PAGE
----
THE ADVENTURES OF TOM SAWYER

Tom is an imaginative boy who is always getting into trouble. Will he and Huck survive the storm? Will he and Becky escape the cave?

THE CAST

Cozy-Classics-Tom-SawyerTom Sawyer – The Good-hearted Troublemaker

Cozy-Classics-Huck-FinnHuckleberry Finn – The Raggedy Sidekick

Cozy-Classics-Becky-ThatcherBecky Thatcher – The Golden-haired Girl

THE COZY VERSION

Mischievous Tom Sawyer lives with his Aunt Polly in the small town of St. Petersburg, Missouri. One day, as punishment for hiding in the pantry and stealing from the jam jar, Tom is made to whitewash a fence. On his way home, he spots a pretty girl in the window of Judge Thatcher’s house. At school, he promises his love to the girl, Becky, and gives her a kiss, only to make her cry by mentioning an old flame.

When Becky refuses to take him back, Tom and Huckleberry Finn, the son of the town drunk, head off to Jackson’s Island to play pirates. After camping overnight, they realize there are ferries on the river searching for them, which makes them happy. They stay on the island, where they manage to survive a terrible thunderstorm. When they finally make it home, the town is overjoyed to discover they’re alive.

After winning over Becky by taking the blame for a book she’s torn, Tom joins her for a picnic with their classmates. All of the children venture into a cave, but Tom and Becky get lost. Soon they run out of food and candles, but just as all hope seems lost, Tom discovers a way out. Eventually Tom and Huck go back to the cave and find the treasure they’ve been looking for—a box of gold!

 

STORY TIME

Cozy Classics uses a simple one word/one image format to help babies and toddlers build vocabulary and learn everyday concepts such as body parts, emotions, animals, relationships, actions, and opposites. However, Cozy Classics organizes everyday words in a more unique way: through story. By putting words in the context of a story, our books help children find further meaning through a growing sense of narrative.

As children get older, parents can expand on the stories in ever more elaborate ways. If you need a little help, just use the brief synopsis on the back of each book or the longer synopses (the Cozy version) above. But there’s no right or wrong way to read Cozy Classics. Use the words and images as prompts to invent stories of your own and encourage your children to do the same.

Parents can enliven their storytelling with quotations from the originals. Below are some of our favorites from The Adventures of Tom Sawyer that go well with “the Cozy version.” Quotations can lead to whole passages until one day children are enthralled by the richest versions of all: the classics themselves.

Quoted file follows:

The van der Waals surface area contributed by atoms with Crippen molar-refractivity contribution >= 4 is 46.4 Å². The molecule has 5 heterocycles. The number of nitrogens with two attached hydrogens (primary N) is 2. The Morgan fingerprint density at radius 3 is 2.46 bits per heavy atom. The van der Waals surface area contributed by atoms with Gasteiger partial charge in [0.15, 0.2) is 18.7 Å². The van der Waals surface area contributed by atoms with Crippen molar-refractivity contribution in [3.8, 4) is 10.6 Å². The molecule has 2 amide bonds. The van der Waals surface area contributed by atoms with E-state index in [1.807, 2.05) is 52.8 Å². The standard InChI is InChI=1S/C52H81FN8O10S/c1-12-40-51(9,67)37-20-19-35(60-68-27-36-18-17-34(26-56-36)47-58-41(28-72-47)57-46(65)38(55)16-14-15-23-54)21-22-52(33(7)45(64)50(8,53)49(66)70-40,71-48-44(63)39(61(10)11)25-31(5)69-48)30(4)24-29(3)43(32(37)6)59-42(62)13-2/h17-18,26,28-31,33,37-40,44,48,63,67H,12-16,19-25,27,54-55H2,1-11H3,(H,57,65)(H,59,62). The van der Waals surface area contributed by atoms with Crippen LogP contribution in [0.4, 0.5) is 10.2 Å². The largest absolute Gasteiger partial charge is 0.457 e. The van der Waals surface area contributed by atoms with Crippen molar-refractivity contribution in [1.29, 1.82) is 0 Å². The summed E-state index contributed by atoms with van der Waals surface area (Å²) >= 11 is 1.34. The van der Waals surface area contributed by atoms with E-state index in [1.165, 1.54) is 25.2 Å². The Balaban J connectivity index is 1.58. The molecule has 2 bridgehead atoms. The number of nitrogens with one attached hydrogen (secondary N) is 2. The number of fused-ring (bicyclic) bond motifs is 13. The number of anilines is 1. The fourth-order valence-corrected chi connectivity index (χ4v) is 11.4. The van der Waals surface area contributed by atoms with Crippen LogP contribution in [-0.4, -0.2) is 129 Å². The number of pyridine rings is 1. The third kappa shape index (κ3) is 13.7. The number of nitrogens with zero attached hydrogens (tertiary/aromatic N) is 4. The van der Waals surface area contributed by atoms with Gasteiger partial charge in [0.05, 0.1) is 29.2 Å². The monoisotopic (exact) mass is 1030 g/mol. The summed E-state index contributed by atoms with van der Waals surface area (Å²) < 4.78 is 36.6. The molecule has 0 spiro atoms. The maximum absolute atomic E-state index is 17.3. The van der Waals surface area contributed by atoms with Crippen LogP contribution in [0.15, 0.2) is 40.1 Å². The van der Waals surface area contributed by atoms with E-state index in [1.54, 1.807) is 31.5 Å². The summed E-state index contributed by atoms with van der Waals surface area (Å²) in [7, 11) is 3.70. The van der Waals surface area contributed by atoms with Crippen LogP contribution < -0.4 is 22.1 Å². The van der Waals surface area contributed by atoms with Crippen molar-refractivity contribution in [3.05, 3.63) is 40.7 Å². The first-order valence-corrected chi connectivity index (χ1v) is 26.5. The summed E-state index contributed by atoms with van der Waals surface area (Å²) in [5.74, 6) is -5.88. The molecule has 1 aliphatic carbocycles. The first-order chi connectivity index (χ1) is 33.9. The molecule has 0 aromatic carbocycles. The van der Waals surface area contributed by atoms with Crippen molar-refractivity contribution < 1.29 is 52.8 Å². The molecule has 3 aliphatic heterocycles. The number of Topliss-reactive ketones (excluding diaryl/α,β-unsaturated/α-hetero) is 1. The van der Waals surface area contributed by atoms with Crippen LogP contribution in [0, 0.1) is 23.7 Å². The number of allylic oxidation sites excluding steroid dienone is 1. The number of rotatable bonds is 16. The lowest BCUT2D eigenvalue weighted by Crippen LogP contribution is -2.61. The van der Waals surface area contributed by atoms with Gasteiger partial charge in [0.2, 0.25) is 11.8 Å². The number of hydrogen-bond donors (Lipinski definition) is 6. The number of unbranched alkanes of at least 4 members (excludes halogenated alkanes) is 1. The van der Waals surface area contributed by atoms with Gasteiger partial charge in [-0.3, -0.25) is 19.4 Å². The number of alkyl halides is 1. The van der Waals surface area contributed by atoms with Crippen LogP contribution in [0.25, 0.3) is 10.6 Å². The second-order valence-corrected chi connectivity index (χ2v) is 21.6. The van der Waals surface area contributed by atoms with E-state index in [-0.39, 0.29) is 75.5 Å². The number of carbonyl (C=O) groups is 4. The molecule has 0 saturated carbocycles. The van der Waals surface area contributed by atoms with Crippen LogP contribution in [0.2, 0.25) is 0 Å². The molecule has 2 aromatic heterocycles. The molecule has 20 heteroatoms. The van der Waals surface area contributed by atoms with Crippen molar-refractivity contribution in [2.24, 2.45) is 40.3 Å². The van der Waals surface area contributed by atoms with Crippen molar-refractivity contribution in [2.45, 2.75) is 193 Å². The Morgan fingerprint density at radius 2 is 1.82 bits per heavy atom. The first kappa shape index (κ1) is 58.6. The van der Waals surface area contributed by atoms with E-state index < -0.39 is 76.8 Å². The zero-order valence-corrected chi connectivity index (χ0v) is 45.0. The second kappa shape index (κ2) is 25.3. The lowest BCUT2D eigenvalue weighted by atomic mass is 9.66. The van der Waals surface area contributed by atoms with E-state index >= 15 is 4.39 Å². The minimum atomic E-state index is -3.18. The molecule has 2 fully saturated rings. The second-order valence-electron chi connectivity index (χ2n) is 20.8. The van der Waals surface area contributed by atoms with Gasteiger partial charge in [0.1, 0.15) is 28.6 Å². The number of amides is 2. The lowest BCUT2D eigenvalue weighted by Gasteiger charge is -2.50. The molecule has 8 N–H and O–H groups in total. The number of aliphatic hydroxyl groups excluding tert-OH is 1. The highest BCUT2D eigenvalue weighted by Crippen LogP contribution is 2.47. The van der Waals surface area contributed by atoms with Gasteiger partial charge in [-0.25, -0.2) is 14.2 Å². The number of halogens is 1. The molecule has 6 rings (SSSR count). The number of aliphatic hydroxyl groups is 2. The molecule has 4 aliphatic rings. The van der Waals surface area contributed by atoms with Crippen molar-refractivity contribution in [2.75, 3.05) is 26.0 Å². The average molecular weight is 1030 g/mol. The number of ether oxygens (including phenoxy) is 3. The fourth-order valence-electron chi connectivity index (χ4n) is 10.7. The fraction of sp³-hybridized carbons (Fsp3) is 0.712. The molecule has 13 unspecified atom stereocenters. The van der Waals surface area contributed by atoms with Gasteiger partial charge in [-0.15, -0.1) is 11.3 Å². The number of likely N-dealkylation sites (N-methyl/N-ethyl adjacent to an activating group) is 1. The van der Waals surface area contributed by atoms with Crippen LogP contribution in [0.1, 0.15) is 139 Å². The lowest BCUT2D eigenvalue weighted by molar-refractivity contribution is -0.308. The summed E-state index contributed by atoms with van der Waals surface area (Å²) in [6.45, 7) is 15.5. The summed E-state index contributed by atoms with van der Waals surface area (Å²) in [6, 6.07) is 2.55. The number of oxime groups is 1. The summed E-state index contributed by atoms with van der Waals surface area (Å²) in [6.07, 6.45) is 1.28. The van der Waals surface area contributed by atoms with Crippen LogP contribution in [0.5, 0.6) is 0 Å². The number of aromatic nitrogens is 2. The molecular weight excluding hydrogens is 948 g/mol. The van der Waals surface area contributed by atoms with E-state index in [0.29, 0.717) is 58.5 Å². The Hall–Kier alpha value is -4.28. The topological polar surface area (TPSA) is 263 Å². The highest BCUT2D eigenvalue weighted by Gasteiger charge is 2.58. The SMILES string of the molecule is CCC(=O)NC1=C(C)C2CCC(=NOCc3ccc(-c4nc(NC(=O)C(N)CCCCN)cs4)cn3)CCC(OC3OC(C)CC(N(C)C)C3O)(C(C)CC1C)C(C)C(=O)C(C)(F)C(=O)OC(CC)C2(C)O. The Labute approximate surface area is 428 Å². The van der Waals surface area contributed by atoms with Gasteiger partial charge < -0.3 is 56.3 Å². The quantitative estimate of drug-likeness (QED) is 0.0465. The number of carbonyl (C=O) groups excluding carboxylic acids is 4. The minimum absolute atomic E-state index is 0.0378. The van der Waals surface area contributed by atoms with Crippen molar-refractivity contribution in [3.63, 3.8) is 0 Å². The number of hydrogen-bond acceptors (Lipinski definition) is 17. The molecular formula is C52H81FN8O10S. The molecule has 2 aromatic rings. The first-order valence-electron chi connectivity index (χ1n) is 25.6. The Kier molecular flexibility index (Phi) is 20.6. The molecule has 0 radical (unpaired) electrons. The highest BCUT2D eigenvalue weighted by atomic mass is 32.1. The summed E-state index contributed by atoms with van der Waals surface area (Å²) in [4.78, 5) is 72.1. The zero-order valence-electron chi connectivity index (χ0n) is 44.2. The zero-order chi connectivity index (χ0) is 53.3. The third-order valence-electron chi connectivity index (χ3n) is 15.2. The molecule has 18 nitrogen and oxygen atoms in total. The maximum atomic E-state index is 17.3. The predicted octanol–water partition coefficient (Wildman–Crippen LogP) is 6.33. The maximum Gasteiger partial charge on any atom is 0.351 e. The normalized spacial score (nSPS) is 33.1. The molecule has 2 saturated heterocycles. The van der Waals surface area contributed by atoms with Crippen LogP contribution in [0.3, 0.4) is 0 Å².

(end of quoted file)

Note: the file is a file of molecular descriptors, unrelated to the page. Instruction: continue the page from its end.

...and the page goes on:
Quotations from The Adventures of Tom Sawyer

  • “There! I might ‘a’ thought of that closet. What you been doing in there?”

“Nothing.”

“Nothing! Look at your hands. And look at your mouth. What is that truck?”

“I don’t know, aunt.”

“Well, I know. It’s jam—that’s what it is. Forty times I’ve said if you didn’t let that jam alone I’d skin you.”

  • Tom appeared on the sidewalk with a bucket of whitewash and a long-handled brush. He surveyed the fence, and all gladness left him and a deep melancholy settled down upon his spirit.
  • “Now, Becky, it’s all done—all over but the kiss. Don’t you be afraid of that—it ain’t anything at all. Please, Becky.” And he tugged at her apron and the hands.

By and by she gave up, and let her hands drop; her face, all glowing with the struggle, came up and submitted.

  • “Oh, Tom! Then I ain’t the first you’ve ever been engaged to!”

The child began to cry. Tom said:

“Oh, don’t cry, Becky, I don’t care for her any more.”

  • He would be a pirate! That was it! now his future lay plain before him, and glowing with unimaginable splendor. How his name would fill the world, and make people shudder! How gloriously he would go plowing the dancing seas, in his long, low, black-hulled racer, the Spirit of the Storm, with his grisly flag flying at the fore!
  • They came back to camp wonderfully refreshed, glad-hearted, and ravenous; and they soon had the camp-fire blazing up again.
  • The storm culminated in one matchless effort that seemed likely to tear the island to pieces, burn it up, drown it to the treetops, blow it away, and deafen every creature in it, all at one and the same moment. It was a wild night for homeless young heads to be out in.
  • That was Tom’s great secret—the scheme to return home with his brother pirates and attend their own funerals.
  • “Who’s ready for the cave?”

Everybody was. Bundles of candles were procured, and straightway there was a general scamper up the hill. The mouth of the cave was up the hillside—an opening shaped like a letter A.

  • “Can you find the way, Tom? It’s all a mixed-up crookedness to me.”

“I reckon I could find it—but then the bats. If they put our candles out it will be an awful fix. Let’s try some other way, so as not to go through there.”

“Well. But I hope we won’t get lost. It would be so awful!” and the girl shuddered at the thought of the dreadful possibilities.

  • He described how he labored with her and convinced her; and how she almost died for joy when she had groped to where she actually saw the blue speck of daylight; how he pushed his way out at the hole and then helped her out; how they sat there and cried for gladness…
  • “My goodness, Huck, lookyhere!”

It was the treasure-box, sure enough, occupying a snug little cavern, along with an empty powder-keg, a couple of guns in leather cases, two or three pairs of old moccasins, a leather belt, and some other rubbish well soaked with the water-drip.

“Got it at last!” said Huck, ploughing among the tarnished coins with his hand. “My, but we’re rich, Tom!”

 

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